29Letters (29LT) is a digital type foundry based in Madrid, Spain, specializing in developing multilingual typefaces. Led by Pascal Zoghbi, 29LT focuses on the typographic relationships between Arabic and Latin scripts.
In 2017, I was commissioned by Pascal to draw the Latin italic for Zarid Serif. Originally designed as a headline typeface for the Dubai newspaper “Emirates Today”, Pascal had subsequently revised and expanded the typeface several times and now saw the need for a true Latin italic. Since the term “italic” does not exist in Arabic typography and calligraphy, we agreed on the name “slanted”, even though the characters are not merely slanted, but redrawn with a handwritten feel.
I took care to preserve the spirit of the existing characters, both Latin and Arabic, to integrate the Latin Slanted as well as possible. Following the example of the Arabic Slanted, I simplified the forms, rounded some corners, and added a typical cursive flow. However, many style-defining elements have been preserved, such as the sharp cuts and the diamond-shaped dots.
While working on Zarid Serif or, possibly, even earlier, Pascal developed the idea of adding more variants to Zarid and expanding it into a complex type system. So, it was not surprising that after finishing Zarid Serif, he asked me to help him with the Latin part of Zarid Sans.
Thus, I developed a sans out of Zarid Serif by removing the serifs, reducing the stroke contrast, changing the proportions and spacing, and edited the kerning. In Arabic, there are no serifs to remove. Instead, Pascal had to tone down the distinct calligraphic style, remove many of the sharp edges and notches, and change letter connections and spacing. We worked simultaneously, sending font files and PDFs back and forth to each other over and over again. We compared them extensively to make sure that Arabic and Latin would play well together.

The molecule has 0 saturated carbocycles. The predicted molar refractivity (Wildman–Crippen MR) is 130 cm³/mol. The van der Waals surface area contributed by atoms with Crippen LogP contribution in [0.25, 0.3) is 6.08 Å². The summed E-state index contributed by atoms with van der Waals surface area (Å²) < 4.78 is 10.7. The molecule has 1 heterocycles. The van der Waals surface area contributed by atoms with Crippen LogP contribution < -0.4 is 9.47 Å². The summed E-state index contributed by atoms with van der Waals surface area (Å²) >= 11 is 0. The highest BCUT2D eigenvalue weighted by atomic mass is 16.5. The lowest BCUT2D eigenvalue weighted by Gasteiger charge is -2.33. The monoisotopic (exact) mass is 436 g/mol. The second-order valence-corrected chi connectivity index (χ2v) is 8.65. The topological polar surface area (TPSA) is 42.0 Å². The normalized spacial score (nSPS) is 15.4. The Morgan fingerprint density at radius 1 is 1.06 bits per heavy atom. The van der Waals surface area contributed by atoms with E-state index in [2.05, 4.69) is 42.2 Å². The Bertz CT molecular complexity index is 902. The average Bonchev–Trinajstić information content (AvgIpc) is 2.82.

The result is a friendly yet formal, well-readable typeface, ideally suited for long passages of text. It speaks the same language as Zarid Serif but has its own structure and character.
Shortly thereafter, Pascal took the characters of Zarid Sans and modified them again. He further simplified the forms, reduced the stroke contrast almost to monolinearity, and removed the calligraphic influence almost completely. Together we thought about what a Latin counterpart to this might look like. We could have gone in the direction of a Swiss-influenced Grotesque but decided on a Slab with geometric nuances. This would fit better into the Zarid family and would enrich it with an interesting and useful variant.
Based on this, I drew the Latin part of Zarid Slab. To keep everything in continuity, I always had to look back and forth between Zarid Sans and Zarid Serif.
In the meantime, Zarid has evolved into an even more comprehensive type system. In addition to the serif, sans and slab variants, Pascal has also added Zarid Text, optimized for very small text sizes, Zarid Stencil and the award-winning Zarid Display.